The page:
Innovative seasonal menu

Intimate setting


In this tiny dining room, you might feel too intimate with neighboring tables

Price ranges:

Appetizers $8.75-10

Entrees $18-24

Any Philadelphian will tell you that BYOBs in their city are about as common as seeing the Yankees in the postseason. That being said, finding a first rate Mediterranean BYOB on South Street has never been an easy proposition. Chef Ian Moroney has answered the call by creating a winning formula at Pumpkin. His girlfriend Hillary Bor runs the front of the house, and the restaurant's name refers not to the large orange gourd, but to Moroney's cutesy nickname for her.

The shoebox size, 28-seat dining room does not lend itself to those who suffer from claustrophobia. Orange curtains and bizarre window treatments add to the eclectic, yet intimate atmosphere.

Pumpkin's most prominent asset is undoubtedly the breadth of its menu. Appetizers include grilled quail, a mushroom tart, steamed mussels and a gratin of bay scallops. Of these mouthwatering options, I indulged in the quail with citrus and vin cotto ($10). The meat was cooked medium-rare to perfection, with the sweetness from the quail dressing complimenting the meat's gamy taste. The unorthodox combination of bay scallops with creamed leeks and oyster mushrooms ($9.75) was also a triumph in presentation and taste. Served in an elaborate oyster shell, the scallops were not overly chewy, and the leeks added sweetness to the scallop juice.

For the main endeavor, I took a figurative trip to the Aloha State with the seared tuna finished with chimichurri sauce, pineapple sals, and sweet potato fries ($24). The medium-rare tuna's flavor had a sensational combination of Cajun zest and sweetness that tends to accompany southern comfort cooking. The grilled hanger steak with wild mushrooms and madeira sauce ($24) provided a hearty option. Although the meat was sufficiently tender and moist, each bite left the unmistakable taste of charcoal. Overall, the entrees tended to be rather substantial portions.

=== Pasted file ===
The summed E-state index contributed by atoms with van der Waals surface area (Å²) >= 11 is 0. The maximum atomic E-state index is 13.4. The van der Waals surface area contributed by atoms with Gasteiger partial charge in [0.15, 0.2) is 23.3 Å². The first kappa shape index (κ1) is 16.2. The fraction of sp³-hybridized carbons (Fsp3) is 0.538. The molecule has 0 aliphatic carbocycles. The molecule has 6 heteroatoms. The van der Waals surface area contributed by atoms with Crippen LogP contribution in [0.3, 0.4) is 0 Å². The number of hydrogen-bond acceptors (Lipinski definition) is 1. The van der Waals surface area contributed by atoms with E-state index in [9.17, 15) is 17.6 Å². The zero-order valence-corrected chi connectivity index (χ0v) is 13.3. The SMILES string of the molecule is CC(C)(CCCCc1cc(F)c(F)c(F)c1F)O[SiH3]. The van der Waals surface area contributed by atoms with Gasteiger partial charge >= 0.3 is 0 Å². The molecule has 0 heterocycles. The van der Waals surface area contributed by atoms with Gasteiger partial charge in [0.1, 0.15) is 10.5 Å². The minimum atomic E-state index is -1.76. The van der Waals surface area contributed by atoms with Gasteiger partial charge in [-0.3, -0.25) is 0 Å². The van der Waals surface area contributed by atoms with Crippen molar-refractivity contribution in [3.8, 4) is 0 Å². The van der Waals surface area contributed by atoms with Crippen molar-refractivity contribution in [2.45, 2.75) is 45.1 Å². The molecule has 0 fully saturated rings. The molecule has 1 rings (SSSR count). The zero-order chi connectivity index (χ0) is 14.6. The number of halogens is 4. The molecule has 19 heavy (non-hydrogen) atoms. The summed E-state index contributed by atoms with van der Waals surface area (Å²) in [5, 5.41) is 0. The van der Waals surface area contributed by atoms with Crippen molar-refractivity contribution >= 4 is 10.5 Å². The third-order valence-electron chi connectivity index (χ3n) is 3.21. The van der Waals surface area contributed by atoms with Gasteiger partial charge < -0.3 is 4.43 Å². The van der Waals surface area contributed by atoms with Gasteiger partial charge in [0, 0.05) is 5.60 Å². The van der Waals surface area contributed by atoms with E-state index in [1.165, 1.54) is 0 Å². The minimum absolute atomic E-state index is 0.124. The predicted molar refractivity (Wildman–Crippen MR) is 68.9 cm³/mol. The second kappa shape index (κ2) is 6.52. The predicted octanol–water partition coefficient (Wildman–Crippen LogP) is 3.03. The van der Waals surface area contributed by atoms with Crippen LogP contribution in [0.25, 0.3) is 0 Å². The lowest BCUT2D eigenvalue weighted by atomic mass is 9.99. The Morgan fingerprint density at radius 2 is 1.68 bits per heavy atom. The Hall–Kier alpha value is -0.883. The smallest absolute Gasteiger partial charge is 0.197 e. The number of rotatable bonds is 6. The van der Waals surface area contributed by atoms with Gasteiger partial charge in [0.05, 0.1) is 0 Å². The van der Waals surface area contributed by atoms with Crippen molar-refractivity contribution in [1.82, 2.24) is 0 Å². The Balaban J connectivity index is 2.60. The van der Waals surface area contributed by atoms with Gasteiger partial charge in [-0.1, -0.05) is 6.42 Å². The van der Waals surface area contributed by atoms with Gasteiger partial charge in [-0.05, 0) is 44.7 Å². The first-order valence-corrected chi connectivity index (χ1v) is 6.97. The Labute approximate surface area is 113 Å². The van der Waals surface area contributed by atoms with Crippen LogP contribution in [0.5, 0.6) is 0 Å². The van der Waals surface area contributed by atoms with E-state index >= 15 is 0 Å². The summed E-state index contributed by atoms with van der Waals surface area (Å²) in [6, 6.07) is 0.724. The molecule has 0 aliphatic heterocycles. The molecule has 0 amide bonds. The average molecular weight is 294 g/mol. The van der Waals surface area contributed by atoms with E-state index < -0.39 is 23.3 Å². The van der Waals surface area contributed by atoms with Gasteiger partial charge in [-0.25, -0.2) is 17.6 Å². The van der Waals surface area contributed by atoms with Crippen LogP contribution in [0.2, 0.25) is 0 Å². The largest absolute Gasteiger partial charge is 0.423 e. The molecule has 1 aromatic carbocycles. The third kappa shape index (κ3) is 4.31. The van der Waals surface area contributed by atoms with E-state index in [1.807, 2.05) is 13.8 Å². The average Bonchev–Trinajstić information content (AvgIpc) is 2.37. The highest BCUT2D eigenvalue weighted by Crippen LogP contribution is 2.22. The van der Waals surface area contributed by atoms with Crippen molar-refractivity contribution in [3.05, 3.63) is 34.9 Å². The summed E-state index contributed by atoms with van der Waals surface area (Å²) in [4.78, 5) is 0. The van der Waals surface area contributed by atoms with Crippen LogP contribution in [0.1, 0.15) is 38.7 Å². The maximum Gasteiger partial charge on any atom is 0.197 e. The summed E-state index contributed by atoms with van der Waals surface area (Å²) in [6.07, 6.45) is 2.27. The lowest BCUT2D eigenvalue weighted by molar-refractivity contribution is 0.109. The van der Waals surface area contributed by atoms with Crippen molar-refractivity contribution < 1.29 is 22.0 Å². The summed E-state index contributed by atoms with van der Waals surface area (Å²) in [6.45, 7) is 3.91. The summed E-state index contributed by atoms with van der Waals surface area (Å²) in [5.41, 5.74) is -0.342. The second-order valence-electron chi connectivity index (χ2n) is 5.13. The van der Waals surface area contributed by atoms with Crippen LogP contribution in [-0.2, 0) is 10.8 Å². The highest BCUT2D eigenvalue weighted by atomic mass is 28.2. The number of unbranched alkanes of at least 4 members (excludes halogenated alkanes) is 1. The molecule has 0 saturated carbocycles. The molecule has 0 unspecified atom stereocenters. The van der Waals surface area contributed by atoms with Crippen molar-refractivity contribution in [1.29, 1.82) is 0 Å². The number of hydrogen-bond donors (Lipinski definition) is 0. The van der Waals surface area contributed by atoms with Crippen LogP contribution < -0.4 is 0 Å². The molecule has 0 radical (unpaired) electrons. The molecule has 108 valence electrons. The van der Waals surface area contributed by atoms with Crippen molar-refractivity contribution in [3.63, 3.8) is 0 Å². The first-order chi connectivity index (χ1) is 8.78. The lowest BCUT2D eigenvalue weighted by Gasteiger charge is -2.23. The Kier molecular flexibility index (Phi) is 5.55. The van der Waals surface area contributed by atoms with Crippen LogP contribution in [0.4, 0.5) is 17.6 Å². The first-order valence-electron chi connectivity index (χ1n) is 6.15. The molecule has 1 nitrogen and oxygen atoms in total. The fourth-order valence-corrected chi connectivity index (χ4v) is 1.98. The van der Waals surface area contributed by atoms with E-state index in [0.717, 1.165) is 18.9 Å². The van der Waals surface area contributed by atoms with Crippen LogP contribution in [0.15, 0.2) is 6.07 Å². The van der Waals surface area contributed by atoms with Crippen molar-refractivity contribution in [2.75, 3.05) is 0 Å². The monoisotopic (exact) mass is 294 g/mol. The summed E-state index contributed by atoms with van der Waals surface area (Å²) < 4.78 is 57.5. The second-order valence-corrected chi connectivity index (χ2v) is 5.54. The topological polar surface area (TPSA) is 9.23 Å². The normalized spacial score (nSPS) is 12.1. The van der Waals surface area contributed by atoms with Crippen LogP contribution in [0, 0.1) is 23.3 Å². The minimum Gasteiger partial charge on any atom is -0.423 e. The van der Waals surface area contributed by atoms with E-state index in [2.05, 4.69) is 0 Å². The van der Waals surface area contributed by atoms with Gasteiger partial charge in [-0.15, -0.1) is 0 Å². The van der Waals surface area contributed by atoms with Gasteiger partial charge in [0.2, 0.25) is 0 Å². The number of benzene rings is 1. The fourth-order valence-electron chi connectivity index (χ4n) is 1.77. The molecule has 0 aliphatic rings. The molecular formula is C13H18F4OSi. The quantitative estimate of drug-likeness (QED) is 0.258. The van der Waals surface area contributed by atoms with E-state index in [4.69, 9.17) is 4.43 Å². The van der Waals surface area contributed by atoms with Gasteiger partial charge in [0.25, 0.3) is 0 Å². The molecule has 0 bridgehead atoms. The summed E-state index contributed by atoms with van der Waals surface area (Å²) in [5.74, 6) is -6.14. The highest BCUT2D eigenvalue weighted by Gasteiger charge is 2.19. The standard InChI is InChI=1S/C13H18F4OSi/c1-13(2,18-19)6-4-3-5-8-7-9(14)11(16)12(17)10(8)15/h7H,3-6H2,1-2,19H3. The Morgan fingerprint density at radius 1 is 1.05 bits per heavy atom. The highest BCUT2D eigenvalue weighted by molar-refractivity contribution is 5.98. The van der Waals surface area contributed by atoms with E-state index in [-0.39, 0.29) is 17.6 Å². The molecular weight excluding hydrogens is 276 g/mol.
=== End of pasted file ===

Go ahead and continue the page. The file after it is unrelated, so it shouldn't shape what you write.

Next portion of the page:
On the whole, the dessert menu was unimaginative and showcased Pumpkin's dire need for a pastry chef. The chocolate banana bread pudding ($6) provided the only highlight, as the rich chocolate sufficiently satisfied my fix.

The seasonal menu is constantly evolving as Chef Moroney attempts to reinvent his ambitious Mediterranean cuisine. The restaurant has already acquired a devoted following, as these patrons will testify that this trendy, upbeat South Street eatery provides diners with creative and flavorful dishes that suit any occasion.


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